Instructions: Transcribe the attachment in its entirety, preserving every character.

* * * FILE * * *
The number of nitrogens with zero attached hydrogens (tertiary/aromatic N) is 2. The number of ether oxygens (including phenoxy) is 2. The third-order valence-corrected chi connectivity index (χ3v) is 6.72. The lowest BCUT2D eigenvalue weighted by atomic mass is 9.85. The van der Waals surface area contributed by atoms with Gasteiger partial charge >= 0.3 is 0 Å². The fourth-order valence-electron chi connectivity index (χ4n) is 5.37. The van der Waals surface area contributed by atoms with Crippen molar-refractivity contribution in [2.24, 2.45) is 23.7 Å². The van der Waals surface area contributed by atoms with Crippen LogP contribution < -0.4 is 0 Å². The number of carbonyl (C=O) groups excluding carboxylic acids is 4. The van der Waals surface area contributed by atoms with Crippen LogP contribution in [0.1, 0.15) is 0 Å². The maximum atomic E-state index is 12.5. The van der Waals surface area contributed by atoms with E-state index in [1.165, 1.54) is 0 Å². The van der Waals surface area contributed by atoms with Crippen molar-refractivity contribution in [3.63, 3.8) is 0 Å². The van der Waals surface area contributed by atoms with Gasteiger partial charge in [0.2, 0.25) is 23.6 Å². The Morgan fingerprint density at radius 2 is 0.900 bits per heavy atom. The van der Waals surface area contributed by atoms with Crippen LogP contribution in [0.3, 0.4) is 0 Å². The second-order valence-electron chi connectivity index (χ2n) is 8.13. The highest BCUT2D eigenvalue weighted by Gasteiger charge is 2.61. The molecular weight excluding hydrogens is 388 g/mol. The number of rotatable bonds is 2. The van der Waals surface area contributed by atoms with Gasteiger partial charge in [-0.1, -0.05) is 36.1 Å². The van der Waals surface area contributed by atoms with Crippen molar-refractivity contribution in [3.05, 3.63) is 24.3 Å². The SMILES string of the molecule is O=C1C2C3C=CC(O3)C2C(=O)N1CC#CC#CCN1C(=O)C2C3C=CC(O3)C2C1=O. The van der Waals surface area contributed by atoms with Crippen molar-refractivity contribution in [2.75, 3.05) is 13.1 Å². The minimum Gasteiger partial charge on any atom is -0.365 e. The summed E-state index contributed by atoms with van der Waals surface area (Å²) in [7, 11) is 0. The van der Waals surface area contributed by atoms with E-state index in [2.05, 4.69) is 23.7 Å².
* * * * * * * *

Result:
The number of nitrogens with zero attached hydrogens (tertiary/aromatic N) is 2. The number of ether oxygens (including phenoxy) is 2. The third-order valence-corrected chi connectivity index (χ3v) is 6.72. The lowest BCUT2D eigenvalue weighted by atomic mass is 9.85. The van der Waals surface area contributed by atoms with Gasteiger partial charge >= 0.3 is 0 Å². The fourth-order valence-electron chi connectivity index (χ4n) is 5.37. The van der Waals surface area contributed by atoms with Crippen molar-refractivity contribution in [2.24, 2.45) is 23.7 Å². The van der Waals surface area contributed by atoms with Crippen LogP contribution < -0.4 is 0 Å². The number of carbonyl (C=O) groups excluding carboxylic acids is 4. The van der Waals surface area contributed by atoms with Crippen LogP contribution in [0.1, 0.15) is 0 Å². The maximum atomic E-state index is 12.5. The van der Waals surface area contributed by atoms with E-state index in [1.165, 1.54) is 0 Å². The van der Waals surface area contributed by atoms with Crippen molar-refractivity contribution in [3.63, 3.8) is 0 Å². The van der Waals surface area contributed by atoms with Gasteiger partial charge in [0.2, 0.25) is 23.6 Å². The Morgan fingerprint density at radius 2 is 0.900 bits per heavy atom. The van der Waals surface area contributed by atoms with Crippen LogP contribution in [0.3, 0.4) is 0 Å². The second-order valence-electron chi connectivity index (χ2n) is 8.13. The highest BCUT2D eigenvalue weighted by Gasteiger charge is 2.61. The molecular weight excluding hydrogens is 388 g/mol. The number of rotatable bonds is 2. The van der Waals surface area contributed by atoms with Gasteiger partial charge in [-0.1, -0.05) is 36.1 Å². The van der Waals surface area contributed by atoms with Crippen molar-refractivity contribution in [3.05, 3.63) is 24.3 Å². The SMILES string of the molecule is O=C1C2C3C=CC(O3)C2C(=O)N1CC#CC#CCN1C(=O)C2C3C=CC(O3)C2C1=O. The van der Waals surface area contributed by atoms with Crippen molar-refractivity contribution in [2.75, 3.05) is 13.1 Å². The minimum Gasteiger partial charge on any atom is -0.365 e. The summed E-state index contributed by atoms with van der Waals surface area (Å²) in [7, 11) is 0. The van der Waals surface area contributed by atoms with E-state index in [2.05, 4.69) is 23.7 Å².